Imagine a store where you could buy what you need using your plastic garbage. Not just food or household items like detergent but valuable goods such as minutes for your cell phone, WiFI, school tuition, even health insurance.
This isn’t some far-fetched concept for retail in the future, or a vision of an alien society that uses trash for cash. It’s the idea behind Plastic Bank, a social enterprise cofounded in 2015 by David Katz (TED@IBM Talk: The surprising solution to ocean plastic) and Shaun Frankson (TEDxStanleyPark Talk: How to save Earth with 5 minutes a day of responsible consumerism). An avid scuba diver, Katz was disgusted — and inspired to act — after he saw the shocking amount of plastic trash in the ocean when he traveled to other countries to dive.
Although important, simply cleaning up the oceans wasn’t enough, he decided. To understand why, picture walking into a kitchen to find the sink overflowing and water gushing onto the floor. What would you do first? Turn off the tap, says Katz. And he believes we need to turn off the tap for plastic junk and stop it from getting into the sea in the first place.
With Plastic Bank, people in parts of Haiti, the Philippines and Brazil can transform plastic trash into cash, goods or services. Collectors gather the plastic (the types accepted vary by region) and bring it to a collection center to be weighed. In exchange, they’re paid in the form of cash, items from the store, or digital tokens that can be redeemed at any store or recycling center that uses the Plastic Bank app; in some locations, the tokens can also be exchanged for mobile money through a telecom or cash from a cash-exchange partner. “School tuition, medical insurance, Wi-Fi, cell phone minutes, power, sustainable cooking fuel, high-efficiency stoves,” says Katz, listing some of the items available for sale. Plastic Bank continues to add other items that people need.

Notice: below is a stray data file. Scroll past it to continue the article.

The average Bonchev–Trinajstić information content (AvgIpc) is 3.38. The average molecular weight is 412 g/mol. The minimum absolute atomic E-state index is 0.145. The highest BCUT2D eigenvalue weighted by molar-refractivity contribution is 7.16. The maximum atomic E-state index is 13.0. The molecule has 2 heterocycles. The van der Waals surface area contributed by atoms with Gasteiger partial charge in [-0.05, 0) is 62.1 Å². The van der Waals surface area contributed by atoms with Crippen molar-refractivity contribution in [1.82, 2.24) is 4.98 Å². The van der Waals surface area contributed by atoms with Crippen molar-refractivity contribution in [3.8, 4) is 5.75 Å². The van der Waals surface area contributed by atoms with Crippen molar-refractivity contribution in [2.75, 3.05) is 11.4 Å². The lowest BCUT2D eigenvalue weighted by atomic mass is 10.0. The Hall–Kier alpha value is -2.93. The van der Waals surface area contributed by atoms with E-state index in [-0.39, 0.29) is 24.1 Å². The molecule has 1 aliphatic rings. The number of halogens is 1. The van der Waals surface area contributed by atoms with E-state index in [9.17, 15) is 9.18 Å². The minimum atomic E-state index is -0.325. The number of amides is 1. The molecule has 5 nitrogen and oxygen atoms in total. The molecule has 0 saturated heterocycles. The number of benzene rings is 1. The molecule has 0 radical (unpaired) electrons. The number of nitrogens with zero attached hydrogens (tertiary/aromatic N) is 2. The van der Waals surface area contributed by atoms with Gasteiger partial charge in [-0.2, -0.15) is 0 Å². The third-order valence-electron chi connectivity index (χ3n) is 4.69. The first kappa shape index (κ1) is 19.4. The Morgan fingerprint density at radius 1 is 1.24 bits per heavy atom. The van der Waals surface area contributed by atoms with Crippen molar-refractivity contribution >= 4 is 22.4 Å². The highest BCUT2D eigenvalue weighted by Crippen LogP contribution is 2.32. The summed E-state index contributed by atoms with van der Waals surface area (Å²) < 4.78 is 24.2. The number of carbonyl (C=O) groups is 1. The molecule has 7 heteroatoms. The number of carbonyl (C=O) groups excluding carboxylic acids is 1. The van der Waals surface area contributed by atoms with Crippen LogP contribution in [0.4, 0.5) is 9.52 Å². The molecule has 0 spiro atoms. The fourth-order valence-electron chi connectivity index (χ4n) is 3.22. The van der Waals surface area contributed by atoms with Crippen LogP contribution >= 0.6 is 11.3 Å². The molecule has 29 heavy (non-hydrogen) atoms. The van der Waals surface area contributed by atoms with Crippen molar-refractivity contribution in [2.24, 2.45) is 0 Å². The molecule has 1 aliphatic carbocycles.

A collector can earn up to the equivalent of $5 US a day, according to Plastic Bank. This can double or triple people’s real incomes. In Haiti, for example, the majority of the population earns below $2.41 US a day.
After the collectors turn in their plastic, it is sent to a recycling center, where it’s sold to companies that use it in their products. Many businesses pay a premium for reclaimed plastic, in part to meet their corporate social responsibility goals. But it can also benefit their bottom line — they’re able to tell consumers that by buying goods made with what Katz calls “social plastic,” their purchases benefit both the environment and people’s livelihoods. Haiti, where the social enterprise first launched, now has 30 collection centers and 2,000 collectors, who have gathered nearly 10 million pounds of plastic so far. Plastic Bank has plans to expand to Indonesia, South Africa, Vatican City (it would be a “different model” than the standard Plastic Bank program), Ethiopia, India and Panama.
Lize Nise, a Port-au-Prince resident, has rebuilt her life thanks to Plastic Bank. In the catastrophic 2010 earthquake that struck her country, she lost her husband, home and employment. By gathering plastic, she is now able to cover school tuition for her two daughters and school uniforms. “Preventing ocean plastic could be humanity’s richest opportunity,” says Katz.
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